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Why Mister, Why? review
Why Mister, Why? Geert van Kesteren – Artimo £24.95
There is no doubt that photography has played a pivotal role in the latest Iraq war. Self portraits of US and British troops physically abusing and sexually humiliating Iraqi detainees have revealed more about the actual conduct of the conflict than the thousands of saccharine reports filed by “embedded” journalists supposedly near the scene.
Newsweek photographer Geert van Kesteren’s photo-essay of his time in Iraq during 2003-2004 is a revealing study of how the US forces – with which he was embedded – consistently failed to differentiate between civilians and those Iraqis fighting the US-led occupation.
In the introduction, the photographer compares the US forces’ inability to win the hearts and minds of the local population in Iraq with the quagmire that the US stumbled into in Viet Nam. “Misplaced American superiority sparks resistance among the local population. The arrogant, macho Americans with their space-age sunglasses and their hip-hop music faced with the Arab who has learnt to be suspicious, with his age-old tea, kaffiyeh, and Kalashnikov,” he writes.
Van Kesteren’s photographs catalogue the destruction, carnage, brutality, poverty, helplessness, and anger that the invasion of Iraq has caused. They also juxtapose how local public opinion has dramatically shifted from initially viewing the US-led forces as liberators to occupiers. Indeed, the latter half of the book is filled with photos of Iraqis being arrested at home or in the street, handcuffed, hooded and bound.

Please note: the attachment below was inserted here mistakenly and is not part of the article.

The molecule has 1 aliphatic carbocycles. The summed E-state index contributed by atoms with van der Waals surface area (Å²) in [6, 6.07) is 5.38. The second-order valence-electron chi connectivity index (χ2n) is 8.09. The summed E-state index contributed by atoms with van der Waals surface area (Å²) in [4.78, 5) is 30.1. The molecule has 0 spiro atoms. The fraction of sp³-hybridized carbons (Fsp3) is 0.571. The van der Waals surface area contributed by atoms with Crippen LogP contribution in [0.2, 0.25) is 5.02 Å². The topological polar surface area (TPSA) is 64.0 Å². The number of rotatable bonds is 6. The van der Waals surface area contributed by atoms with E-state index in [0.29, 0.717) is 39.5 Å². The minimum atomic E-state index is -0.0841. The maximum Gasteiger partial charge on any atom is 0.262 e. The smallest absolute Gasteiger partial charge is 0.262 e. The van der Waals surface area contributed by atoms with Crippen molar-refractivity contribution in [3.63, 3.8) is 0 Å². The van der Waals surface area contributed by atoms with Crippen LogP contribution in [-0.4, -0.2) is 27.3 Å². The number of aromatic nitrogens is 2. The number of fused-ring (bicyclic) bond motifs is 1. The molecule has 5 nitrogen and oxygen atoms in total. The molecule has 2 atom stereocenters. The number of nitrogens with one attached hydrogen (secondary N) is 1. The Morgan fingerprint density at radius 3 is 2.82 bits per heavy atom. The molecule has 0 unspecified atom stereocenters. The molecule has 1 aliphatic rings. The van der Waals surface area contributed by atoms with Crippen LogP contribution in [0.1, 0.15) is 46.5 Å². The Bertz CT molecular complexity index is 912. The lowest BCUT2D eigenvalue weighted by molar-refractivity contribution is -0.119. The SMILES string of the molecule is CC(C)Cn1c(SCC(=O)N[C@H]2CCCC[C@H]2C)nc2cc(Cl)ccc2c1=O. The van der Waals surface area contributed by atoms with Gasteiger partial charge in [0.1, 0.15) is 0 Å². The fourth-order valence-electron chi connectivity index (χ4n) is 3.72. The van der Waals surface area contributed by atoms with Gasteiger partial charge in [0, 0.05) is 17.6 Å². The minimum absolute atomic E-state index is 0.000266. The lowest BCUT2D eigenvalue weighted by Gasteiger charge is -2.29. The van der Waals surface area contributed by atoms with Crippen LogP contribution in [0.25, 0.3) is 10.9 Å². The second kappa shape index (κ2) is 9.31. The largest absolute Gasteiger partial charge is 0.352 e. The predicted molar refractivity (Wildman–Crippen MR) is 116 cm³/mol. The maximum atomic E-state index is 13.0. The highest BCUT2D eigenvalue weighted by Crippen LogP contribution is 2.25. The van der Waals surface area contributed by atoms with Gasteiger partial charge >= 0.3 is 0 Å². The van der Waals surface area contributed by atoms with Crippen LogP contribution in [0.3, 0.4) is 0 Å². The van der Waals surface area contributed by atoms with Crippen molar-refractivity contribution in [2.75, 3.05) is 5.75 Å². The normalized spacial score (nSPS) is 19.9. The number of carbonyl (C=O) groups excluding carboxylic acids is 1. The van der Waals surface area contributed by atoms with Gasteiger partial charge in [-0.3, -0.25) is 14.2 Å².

The book is a reminder of the important – and perhaps pivotal – role of the photographer as journalist. At a time when there is still a furious debate raging over the language used to describe conflict and the need to present war in straight terms of death, destruction and carnage (rather than euphemistic phrases like “surgical strikes” and “collateral damage”), war photography is taking the lead in factual representation.
“Newsweek photographer Geert van Kesteren’s photo-essay of his time in Iraq during 2003-2004 is a revealing study of how the US forces – with which he was embedded – consistently failed to differentiate between civilians and those Iraqis fighting the US-led occupation”